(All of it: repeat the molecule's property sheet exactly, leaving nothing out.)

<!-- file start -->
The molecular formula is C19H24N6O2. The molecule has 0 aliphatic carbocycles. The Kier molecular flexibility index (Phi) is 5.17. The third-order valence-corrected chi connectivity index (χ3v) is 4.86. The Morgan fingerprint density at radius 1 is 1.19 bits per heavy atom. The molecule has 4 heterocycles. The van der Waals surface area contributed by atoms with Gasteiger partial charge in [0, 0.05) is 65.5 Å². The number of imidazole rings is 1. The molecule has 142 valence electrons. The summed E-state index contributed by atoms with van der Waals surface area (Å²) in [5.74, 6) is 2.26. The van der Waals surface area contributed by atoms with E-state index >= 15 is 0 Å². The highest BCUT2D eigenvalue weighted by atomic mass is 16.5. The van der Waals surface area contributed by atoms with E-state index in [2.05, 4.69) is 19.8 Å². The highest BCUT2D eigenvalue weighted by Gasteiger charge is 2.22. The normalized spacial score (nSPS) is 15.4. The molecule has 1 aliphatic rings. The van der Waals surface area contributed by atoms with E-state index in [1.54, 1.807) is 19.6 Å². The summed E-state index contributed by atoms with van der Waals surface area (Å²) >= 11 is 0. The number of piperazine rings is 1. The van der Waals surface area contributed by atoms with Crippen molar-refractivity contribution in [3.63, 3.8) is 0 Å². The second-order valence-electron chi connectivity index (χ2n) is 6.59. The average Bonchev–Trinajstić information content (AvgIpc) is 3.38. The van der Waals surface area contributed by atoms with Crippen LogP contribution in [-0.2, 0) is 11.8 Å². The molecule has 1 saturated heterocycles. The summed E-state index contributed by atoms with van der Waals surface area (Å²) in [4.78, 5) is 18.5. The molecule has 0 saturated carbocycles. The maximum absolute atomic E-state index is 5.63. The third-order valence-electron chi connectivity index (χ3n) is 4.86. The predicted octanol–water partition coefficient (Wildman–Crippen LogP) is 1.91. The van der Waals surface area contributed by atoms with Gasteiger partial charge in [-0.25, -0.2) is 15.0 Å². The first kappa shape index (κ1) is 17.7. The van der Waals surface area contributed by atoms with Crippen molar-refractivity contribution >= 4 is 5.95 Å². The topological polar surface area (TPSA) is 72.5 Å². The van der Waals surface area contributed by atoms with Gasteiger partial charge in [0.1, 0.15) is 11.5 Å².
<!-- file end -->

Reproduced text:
The molecular formula is C19H24N6O2. The molecule has 0 aliphatic carbocycles. The Kier molecular flexibility index (Phi) is 5.17. The third-order valence-corrected chi connectivity index (χ3v) is 4.86. The Morgan fingerprint density at radius 1 is 1.19 bits per heavy atom. The molecule has 4 heterocycles. The van der Waals surface area contributed by atoms with Gasteiger partial charge in [0, 0.05) is 65.5 Å². The number of imidazole rings is 1. The molecule has 142 valence electrons. The summed E-state index contributed by atoms with van der Waals surface area (Å²) in [5.74, 6) is 2.26. The van der Waals surface area contributed by atoms with E-state index >= 15 is 0 Å². The highest BCUT2D eigenvalue weighted by atomic mass is 16.5. The van der Waals surface area contributed by atoms with E-state index in [2.05, 4.69) is 19.8 Å². The highest BCUT2D eigenvalue weighted by Gasteiger charge is 2.22. The normalized spacial score (nSPS) is 15.4. The molecule has 1 aliphatic rings. The van der Waals surface area contributed by atoms with E-state index in [1.54, 1.807) is 19.6 Å². The summed E-state index contributed by atoms with van der Waals surface area (Å²) >= 11 is 0. The number of piperazine rings is 1. The van der Waals surface area contributed by atoms with Crippen molar-refractivity contribution in [3.63, 3.8) is 0 Å². The second-order valence-electron chi connectivity index (χ2n) is 6.59. The average Bonchev–Trinajstić information content (AvgIpc) is 3.38. The van der Waals surface area contributed by atoms with Crippen LogP contribution in [-0.2, 0) is 11.8 Å². The molecule has 1 saturated heterocycles. The summed E-state index contributed by atoms with van der Waals surface area (Å²) in [4.78, 5) is 18.5. The molecule has 0 saturated carbocycles. The maximum absolute atomic E-state index is 5.63. The third-order valence-electron chi connectivity index (χ3n) is 4.86. The predicted octanol–water partition coefficient (Wildman–Crippen LogP) is 1.91. The van der Waals surface area contributed by atoms with Gasteiger partial charge in [-0.25, -0.2) is 15.0 Å². The first kappa shape index (κ1) is 17.7. The van der Waals surface area contributed by atoms with Crippen molar-refractivity contribution >= 4 is 5.95 Å². The topological polar surface area (TPSA) is 72.5 Å². The van der Waals surface area contributed by atoms with Gasteiger partial charge in [0.1, 0.15) is 11.5 Å².